On another level, however, they are empty and unfulfilling. Here’s why:
For me, reading headlines on BuzzFeed and Upworthy and their ilk is like talking to the guy at the party with all those super wild anecdotes. He’s entertaining, but I don’t believe a word he says, soon wish he would shut up, and can’t remember his name five seconds later. Maybe I don’t believe in clickability as much as I thought …
So where does this lead us? If we reject the myths of popular headline creation, then what do we do? Can we write a perfect headline?
I’m convinced that there is no such thing as the perfect headline. Searching for the perfect headline is like finding the perfect cloud. What defines a perfect cloud? What if it’s gone by the time I look? Why is that one perfect, and not the one that it morphs into two minutes later?
Headlines follow trends. They adjust to the nuances of cultural interest. They vary within a changing subcultural milieu. Most importantly, the ideal headline depends 100% on the particular audience to which it is addressed.
Here is what you can do to write btter headlines.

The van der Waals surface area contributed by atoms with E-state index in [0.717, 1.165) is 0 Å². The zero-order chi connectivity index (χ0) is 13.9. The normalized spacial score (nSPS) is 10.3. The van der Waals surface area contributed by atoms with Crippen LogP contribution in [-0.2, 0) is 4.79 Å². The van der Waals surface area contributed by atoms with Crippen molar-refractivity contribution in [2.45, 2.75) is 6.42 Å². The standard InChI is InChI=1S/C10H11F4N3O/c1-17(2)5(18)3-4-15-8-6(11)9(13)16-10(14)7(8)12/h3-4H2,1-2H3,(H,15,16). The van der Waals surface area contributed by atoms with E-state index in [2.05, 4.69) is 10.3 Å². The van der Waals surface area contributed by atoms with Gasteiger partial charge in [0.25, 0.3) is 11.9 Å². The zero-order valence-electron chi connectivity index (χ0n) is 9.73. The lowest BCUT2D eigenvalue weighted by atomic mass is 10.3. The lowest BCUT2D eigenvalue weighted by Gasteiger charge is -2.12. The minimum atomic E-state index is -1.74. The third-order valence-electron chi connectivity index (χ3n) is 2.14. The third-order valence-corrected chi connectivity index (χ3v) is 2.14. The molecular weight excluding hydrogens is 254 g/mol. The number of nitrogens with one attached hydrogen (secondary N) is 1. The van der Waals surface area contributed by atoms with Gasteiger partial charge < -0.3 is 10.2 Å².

Your goal is not just to write a headline that builds up tons of clicks. Instead, you want a headline that speaks to the interests and needs of your readership.
What if the New York Times, for example, started featuring articles about mind-blowing pictures of baby seals swimming in bathtubs with babies, or some other silly style of headline? I think that would probably not be the type of headline that their readership is interested in. Similarly Macrumors could hardly get away with an article about Biggest Collection of Most Hilarious Cat Videos of All Time.
Don’t just think about how a headline will attract more traffic — think about if it’s attracting more of the right traffic.
Your authority and reputation as an author is on the line when you create a headline. That headline will be attached to your name for the forever of the Internet.
What does that headline say about your credibility? Can you be trusted by your audience to provide relevant news and trustworthy information?
Barry Schwartz (the psychologist, not the SEO) is probably never going to write an article like this:
So don’t just focus on how a headline could bring in more of your readers — think about how it helps shape their perception of you.
Value is more important than clickability. Articles that deliver on the promise of the headline and help solve problems are the kind of articles that will give long term significance to your readers.
The problem with a lot of the clickbait articles is that they don’t hold up their end of the bargain — after a user clicks on the title, they find themselves staring at an article that was way over-hyped.
In the end, don’t spend your time chasing the perfect headline in order to garner more clicks. Instead, focus on crafting a headline that will bring you more readers (not clickers), sustain your credibility, and bring value to your audience.
Image credit: MondayDots